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Visit http://science.nasa.gov/ for more! Stars are bright, but their planets are not, which makes planet hunting difficult. However, NASA's ultraviolet telescope GALEX may be providing a solution.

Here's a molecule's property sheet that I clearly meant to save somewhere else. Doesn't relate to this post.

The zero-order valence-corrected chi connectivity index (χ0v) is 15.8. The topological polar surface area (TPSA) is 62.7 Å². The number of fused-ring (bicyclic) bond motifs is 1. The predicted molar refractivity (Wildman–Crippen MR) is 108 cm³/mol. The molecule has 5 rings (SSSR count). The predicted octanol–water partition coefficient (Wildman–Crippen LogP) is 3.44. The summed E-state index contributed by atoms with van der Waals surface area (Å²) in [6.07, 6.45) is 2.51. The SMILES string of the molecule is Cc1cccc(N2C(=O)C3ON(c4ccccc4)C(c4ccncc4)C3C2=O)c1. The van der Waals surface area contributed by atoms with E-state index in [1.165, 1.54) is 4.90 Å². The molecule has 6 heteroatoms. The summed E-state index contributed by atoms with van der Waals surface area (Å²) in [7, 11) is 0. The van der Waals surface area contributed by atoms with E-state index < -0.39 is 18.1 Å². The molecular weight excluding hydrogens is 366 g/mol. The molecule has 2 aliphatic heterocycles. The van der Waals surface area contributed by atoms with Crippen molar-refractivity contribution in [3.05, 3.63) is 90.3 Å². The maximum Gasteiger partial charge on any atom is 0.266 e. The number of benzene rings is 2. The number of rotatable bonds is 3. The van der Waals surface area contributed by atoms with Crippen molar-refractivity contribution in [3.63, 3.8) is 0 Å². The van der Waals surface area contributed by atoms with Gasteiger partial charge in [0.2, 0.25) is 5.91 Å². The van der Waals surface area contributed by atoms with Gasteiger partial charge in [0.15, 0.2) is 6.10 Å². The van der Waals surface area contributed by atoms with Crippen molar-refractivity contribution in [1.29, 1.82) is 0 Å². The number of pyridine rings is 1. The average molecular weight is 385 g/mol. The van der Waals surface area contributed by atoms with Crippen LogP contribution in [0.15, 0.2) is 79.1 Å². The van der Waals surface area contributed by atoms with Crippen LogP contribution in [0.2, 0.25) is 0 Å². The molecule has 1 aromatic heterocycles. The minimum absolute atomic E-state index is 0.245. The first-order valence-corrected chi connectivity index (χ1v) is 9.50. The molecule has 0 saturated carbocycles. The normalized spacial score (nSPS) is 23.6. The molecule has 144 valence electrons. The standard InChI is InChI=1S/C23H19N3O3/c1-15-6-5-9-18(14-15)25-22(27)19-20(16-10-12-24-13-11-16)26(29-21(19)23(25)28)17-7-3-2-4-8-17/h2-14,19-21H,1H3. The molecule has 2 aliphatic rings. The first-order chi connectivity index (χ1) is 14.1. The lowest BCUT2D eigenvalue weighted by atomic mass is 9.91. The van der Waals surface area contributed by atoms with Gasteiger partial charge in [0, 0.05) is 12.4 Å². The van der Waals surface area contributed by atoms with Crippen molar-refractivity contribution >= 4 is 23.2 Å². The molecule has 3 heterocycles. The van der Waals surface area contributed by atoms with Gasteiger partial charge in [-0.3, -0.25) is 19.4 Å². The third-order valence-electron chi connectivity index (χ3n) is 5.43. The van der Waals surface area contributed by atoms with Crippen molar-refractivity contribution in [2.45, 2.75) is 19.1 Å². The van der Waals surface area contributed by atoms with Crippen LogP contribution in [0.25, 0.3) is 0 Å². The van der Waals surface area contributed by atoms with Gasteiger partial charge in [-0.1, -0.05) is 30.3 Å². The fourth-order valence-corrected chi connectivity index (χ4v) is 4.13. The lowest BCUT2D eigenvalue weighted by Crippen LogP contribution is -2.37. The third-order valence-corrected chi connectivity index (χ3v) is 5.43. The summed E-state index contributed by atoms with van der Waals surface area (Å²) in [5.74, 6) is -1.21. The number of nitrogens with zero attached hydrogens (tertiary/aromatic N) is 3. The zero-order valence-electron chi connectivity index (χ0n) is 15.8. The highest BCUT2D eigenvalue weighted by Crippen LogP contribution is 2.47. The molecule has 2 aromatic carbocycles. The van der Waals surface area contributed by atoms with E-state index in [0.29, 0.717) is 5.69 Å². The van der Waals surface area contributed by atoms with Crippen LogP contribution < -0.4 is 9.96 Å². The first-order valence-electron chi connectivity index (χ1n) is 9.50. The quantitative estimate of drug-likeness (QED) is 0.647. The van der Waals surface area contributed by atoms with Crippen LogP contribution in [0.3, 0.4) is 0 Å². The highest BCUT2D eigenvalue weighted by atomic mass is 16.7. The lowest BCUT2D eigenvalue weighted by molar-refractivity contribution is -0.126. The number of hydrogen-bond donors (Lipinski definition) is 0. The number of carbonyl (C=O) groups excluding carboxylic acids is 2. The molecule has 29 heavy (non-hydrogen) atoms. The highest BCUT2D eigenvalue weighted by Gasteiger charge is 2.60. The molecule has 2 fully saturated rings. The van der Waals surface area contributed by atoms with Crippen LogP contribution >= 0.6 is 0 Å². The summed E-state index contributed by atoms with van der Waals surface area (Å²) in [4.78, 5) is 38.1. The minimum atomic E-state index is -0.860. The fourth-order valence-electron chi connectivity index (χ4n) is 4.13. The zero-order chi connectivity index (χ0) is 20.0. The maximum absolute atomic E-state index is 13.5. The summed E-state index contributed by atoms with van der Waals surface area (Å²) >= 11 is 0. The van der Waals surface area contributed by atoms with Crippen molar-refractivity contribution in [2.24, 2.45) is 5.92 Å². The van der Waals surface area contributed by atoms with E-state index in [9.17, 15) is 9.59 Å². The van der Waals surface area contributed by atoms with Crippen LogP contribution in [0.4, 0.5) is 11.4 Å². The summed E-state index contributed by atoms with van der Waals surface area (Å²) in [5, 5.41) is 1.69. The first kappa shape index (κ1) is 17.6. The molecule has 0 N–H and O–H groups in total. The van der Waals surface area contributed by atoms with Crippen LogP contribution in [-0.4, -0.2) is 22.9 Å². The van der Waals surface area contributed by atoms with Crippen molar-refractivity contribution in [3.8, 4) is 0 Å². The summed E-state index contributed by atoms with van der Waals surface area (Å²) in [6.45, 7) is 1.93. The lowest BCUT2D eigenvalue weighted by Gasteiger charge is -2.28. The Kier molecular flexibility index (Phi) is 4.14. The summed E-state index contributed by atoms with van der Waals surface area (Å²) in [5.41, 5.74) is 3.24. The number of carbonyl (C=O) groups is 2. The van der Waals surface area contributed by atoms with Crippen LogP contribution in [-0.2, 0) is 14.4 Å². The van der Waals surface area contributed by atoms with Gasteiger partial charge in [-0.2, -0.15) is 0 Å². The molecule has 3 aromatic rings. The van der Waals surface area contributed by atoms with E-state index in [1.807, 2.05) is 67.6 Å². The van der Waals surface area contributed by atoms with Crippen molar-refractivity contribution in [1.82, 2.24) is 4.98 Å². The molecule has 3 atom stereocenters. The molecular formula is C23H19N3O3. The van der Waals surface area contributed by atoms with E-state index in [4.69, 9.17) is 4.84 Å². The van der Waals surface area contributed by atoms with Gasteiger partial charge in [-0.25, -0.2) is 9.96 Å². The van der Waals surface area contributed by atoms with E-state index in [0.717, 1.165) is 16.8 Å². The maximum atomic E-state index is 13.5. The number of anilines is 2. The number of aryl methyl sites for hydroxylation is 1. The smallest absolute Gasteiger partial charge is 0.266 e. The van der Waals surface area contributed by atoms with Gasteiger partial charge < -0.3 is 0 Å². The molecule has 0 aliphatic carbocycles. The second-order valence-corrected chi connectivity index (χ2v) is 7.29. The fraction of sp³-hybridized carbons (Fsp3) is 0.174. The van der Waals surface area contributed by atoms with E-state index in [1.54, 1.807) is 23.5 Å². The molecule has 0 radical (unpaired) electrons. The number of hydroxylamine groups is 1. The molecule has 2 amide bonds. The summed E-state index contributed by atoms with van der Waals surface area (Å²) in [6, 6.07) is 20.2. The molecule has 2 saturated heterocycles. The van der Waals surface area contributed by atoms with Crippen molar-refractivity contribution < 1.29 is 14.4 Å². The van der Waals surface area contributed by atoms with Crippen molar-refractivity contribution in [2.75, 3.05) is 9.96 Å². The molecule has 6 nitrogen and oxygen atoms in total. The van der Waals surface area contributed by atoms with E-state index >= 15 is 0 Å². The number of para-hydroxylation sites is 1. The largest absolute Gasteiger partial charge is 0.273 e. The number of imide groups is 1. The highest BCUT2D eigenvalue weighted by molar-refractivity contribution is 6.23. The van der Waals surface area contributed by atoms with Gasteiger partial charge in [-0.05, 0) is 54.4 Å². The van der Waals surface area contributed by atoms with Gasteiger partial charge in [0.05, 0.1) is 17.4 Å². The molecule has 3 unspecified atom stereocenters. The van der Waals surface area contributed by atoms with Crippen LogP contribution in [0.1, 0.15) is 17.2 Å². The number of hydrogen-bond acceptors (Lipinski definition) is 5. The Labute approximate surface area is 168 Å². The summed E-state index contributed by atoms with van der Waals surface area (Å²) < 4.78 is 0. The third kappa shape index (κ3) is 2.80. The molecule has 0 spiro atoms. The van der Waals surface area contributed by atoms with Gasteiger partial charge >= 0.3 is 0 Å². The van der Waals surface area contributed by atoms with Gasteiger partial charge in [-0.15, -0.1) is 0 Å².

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NASA's Kepler Space Telescope has discovered the first validated Earth-size planet orbiting in the habitable zone of a distant star, an area where liquid water might exist on its surface. The planet, Kepler-186f, is ten percent larger in size than Earth and orbits its parent star, Kepler-186, every 130 days. The star, located about 500 light-years from Earth, is classified as an M1 dwarf and is half the size and mass of our sun. "April 17, 2014. Using NASA's Kepler Space Telescope, astronomers have discovered the first Earth-size planet orbiting a star in the "habitable zone" -- the range of distance from a star where liquid water might pool on the surface of an orbiting planet. The discovery of Kepler-186f confirms that planets the size of Earth exist in the habitable zone of stars other than our sun. While planets have previously been found in the habitable zone, they are all at least 40 percent larger in size than Earth, and understanding their makeup is challenging. Kepler-186f is more reminiscent of Earth. "The discovery of Kepler-186f is a significant step toward finding worlds like our planet Earth," said Paul Hertz, NASA's Astrophysics Division director at the agency's headquarters in Washington. "Future NASA missions, like the Transiting Exoplanet Survey Satellite and the James Webb Space Telescope, will discover the nearest rocky exoplanets and determine their composition and atmospheric conditions, continuing humankind's quest to find truly Earth-like worlds." Although the size of Kepler-186f is known, its mass and composition are not. Previous research, however, suggests that a planet the size of Kepler-186f is likely to be rocky. "We know of just one planet where life exists -- Earth. When we search for life outside our solar system, we focus on finding planets with characteristics that mimic that of Earth," said Elisa Quintana, research scientist at the SETI Institute at NASA's Ames Research Center in Moffett Field, Calif., and lead author of the paper published today in the journal Science. "Finding a habitable zone planet comparable to Earth in size is a major step forward." Kepler-186f resides in the Kepler-186 system, about 500 light-years from Earth in the constellation Cygnus. The system is also home to four companion planets, which orbit a star half the size and mass of our sun. The star is classified as an M dwarf, or red dwarf, a class of stars that makes up 70 percent of the stars in the Milky Way galaxy. "M dwarfs are the most numerous stars," said Quintana. "The first signs of other life in the galaxy may well come from planets orbiting an M dwarf." Kepler-186f orbits its star once every 130 days and receives one-third the energy from its star that Earth gets from the sun, placing it nearer the outer edge of the habitable zone. On the surface of Kepler-186f, the brightness of its star at high noon is only as bright as our sun appears to us about an hour before sunset. "Being in the habitable zone does not mean we know this planet is habitable. The temperature on the planet is strongly dependent on what kind of atmosphere the planet has," said Thomas Barclay, research scientist at the Bay Area Environmental Research Institute at Ames, and co-author of the paper. "Kepler-186f can be thought of as an Earth-cousin rather than an Earth-twin. It has many properties that resemble Earth." The four companion planets, Kepler-186b, Kepler-186c, Kepler-186d and Kepler-186e, whiz around their sun every four, seven, 13 and 22 days, respectively, making them too hot for life as we know it. These four inner planets all measure less than 1.5 times the size of Earth. The next steps in the search for distant life include looking for true Earth-twins -- Earth-size planets orbiting within the habitable zone of a sun-like star -- and measuring their chemical compositions. The Kepler Space Telescope, which simultaneously and continuously measured the brightness of more than 150,000 stars, is NASA's first mission capable of detecting Earth-size planets around stars like our sun. The SETI Institute is a private, nonprofit organization dedicated to scientific research, education and public outreach. The mission of the SETI Institute is to explore, understand and explain the origin, nature and prevalence of life in the universe. Related Videos: "NASA's Kepler Discovers First Earth-Size Planet In The Habitable Zone of Another Star": http://www.youtube.com/watch?v=2mV7Pg2RO4c "Kepler Discovers First Earth-size Planet " Kepler-186f " in the Habitable Zone of Another Star B-roll": http://www.youtube.com/watch?v=f7lHbXxV0fk "Kepler-186f Animation": http://www.youtube.com/watch?v=bx4ERG6UJTE Article Credit: NASA JPL/PlanetQuest "NASA's Kepler Telescope Discovers First Earth-Size Planet in 'Habitable Zone' ": http://www.jpl.nasa.gov/news/news.php?release=2014-119 Release Date: 17 April 2014 Film Editor: Fabien Labonne. Video Credit: NASA Ames Research Center/The Mars Underground Channel.